hyperparathyroidism in ESRD
          Parathyroid carcinoma


     Dialysis
          Consider in severe cases
          Ca 18-20 mg / dl
Hypomagnesemia
 Normal: Magnesium 1.7 – 2.4 mg / dl
 Symptoms
     Neuromuscular irritability
     CNS hyperexcitability
     Cardiac arrhythmias
Hypomagnesemia
 Think about hypomagnesemia in the following
  situations:
     Alcoholism
     Hypokalemia
     Hypocalcemia
     Chronic diarrhea
     Ventricular arrhythmias
Hypomagnesemia
 Differentiate urinary from GI losses
 FeMg =        (UrMg * PCr) *100
               (0.7*PMg*UCr)

     <2% = GI loss
     >2% = Renal loss
Hypomagnesemia
 Treatment
     Severe (<1.0)
          IV Magnesium sulfate     2 grams IV over 1 hr
     Mild – moderate
          PO Magnesium
             Magnesium chloride (Slo-Mag) 2 tabs PO q day
             Magnesium oxide (Mag-Ox 400) 2 tabs PO q day
Hypermagnesemia

 Magnesium: Normal range 1.7-2.4


 Seen in renal failure with concomitant tx with
  magnesium containing antacids / laxatives
 Seen in preeclampsia treated with
  Magnesium sulfate
 Notable if Mg >4.0
Hypermagnesemia
 Treatment
     Stop the exogenous magnesium
     HD may be needed in the setting of renal
      failure
     Calcium gluconate (10%) 1-2 ampules IV can
      be given as a bridge to setting up dialysis
Hypophosphatemia
 Phosphorus: Normal 2.6-4.5 mg / dl
 Symptoms
     Weakness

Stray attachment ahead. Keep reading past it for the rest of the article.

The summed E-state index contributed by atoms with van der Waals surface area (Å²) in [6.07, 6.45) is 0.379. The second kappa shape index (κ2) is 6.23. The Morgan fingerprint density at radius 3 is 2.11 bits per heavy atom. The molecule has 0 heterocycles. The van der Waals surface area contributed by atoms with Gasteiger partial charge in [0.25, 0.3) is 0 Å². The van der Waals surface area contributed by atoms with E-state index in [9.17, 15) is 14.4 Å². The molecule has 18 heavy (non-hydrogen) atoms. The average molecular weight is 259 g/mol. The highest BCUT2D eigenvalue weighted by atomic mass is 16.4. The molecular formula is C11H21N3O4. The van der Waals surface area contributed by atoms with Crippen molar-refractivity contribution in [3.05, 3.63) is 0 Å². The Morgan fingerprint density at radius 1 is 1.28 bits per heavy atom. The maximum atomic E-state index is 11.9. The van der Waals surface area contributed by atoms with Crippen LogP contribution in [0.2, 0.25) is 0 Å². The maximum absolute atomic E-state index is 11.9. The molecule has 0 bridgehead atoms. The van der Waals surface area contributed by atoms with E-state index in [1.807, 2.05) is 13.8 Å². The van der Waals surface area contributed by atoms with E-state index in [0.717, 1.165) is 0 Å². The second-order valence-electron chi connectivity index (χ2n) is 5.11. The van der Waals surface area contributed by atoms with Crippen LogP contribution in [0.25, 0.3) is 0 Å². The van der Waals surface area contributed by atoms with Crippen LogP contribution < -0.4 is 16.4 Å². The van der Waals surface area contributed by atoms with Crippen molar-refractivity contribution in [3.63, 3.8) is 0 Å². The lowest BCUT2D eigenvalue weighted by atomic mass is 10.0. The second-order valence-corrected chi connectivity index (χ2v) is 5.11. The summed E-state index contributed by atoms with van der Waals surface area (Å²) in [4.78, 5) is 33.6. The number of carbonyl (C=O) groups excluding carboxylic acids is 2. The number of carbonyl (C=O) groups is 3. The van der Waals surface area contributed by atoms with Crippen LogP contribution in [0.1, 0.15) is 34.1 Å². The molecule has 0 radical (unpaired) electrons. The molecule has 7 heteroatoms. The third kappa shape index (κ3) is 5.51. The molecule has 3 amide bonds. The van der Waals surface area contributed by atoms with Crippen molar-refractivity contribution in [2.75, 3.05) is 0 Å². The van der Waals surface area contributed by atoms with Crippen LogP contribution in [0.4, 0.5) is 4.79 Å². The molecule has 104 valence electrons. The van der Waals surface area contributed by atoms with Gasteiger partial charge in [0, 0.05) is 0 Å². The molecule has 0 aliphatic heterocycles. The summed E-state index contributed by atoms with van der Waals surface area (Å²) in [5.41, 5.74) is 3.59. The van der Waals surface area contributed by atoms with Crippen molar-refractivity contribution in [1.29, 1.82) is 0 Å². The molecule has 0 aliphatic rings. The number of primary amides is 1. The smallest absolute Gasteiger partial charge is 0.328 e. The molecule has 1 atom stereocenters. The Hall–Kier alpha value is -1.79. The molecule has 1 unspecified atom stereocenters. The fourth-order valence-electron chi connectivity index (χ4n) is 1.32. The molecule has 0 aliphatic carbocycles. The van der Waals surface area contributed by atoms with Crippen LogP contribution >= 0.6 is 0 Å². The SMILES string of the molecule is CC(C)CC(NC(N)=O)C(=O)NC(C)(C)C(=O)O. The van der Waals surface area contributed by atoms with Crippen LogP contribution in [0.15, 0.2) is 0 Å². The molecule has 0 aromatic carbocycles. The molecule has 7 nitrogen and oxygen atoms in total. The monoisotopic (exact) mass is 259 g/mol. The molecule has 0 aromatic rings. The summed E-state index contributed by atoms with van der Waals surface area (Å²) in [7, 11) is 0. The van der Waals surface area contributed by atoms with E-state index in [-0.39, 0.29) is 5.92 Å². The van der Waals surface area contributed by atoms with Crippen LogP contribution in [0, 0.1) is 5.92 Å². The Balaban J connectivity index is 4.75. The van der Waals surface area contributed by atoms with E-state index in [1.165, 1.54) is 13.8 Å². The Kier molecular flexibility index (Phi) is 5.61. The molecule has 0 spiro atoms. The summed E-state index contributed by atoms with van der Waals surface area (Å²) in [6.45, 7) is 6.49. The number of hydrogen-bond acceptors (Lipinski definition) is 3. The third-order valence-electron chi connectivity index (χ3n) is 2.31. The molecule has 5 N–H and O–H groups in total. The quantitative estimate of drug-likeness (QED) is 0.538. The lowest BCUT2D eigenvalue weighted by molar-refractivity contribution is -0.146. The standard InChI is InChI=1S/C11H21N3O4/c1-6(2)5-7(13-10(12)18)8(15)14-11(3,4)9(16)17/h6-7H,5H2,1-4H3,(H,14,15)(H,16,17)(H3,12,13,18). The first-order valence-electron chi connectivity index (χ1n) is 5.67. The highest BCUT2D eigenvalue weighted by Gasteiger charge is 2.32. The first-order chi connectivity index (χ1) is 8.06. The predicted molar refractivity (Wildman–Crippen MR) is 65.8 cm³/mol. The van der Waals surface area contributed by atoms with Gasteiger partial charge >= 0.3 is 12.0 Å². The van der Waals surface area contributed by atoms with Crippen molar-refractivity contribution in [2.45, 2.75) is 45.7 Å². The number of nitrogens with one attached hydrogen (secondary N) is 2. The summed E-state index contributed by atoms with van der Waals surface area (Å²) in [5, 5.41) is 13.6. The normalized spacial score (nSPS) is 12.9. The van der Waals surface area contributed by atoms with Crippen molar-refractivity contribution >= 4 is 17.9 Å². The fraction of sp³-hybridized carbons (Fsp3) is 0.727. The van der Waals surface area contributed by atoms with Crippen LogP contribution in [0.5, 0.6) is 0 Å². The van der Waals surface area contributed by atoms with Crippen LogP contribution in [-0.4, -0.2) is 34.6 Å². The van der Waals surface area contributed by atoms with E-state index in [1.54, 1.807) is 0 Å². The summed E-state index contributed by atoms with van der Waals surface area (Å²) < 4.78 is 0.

   Respiratory insufficiency or myocardial
      depression
     Neurologic symptoms may vary, ranging from
      simple paresthesias to profound alterations in
      mental status
Hypophosphatemia
 Causes
   Hyperglycemic states
   Alcoholism
   Respiratory alkalosis
   GI abns
   Alum / Mg containing antacids
   Hyperparathyroidism
   Renal wasting
Hypophosphatemia
 Treatment
     Treat underlying cause
     Replete if severely low
          Below 1 mg / dl in DKA
             IV KPhos
             PO Neutraphos
Hyperphosphatemia
 Phosphorus: Normal 2.6 – 4.5 mg /dl
 Symptoms (due to hypocalcemia): CNS
  hyperexcitability, CV
 Causes:
     Renal failure
     Hypoparathyroidism
     Rhabdomyolysis
     Tumor lysis syndrome
     Acidotic states
     Exogenous admin of phosphorus
Hyperphosphatemia
 Treatment:
     Dietary restriction 0.6 – 0.9 grams / day
     Oral phosphate binders
          Calcium acetate 2 tabs PO q AC
          Sevelamer (Renegal) 800 mg PO q AC
          May need to add aluminum containing product
           (aluminum hydroxide)
     Dialysis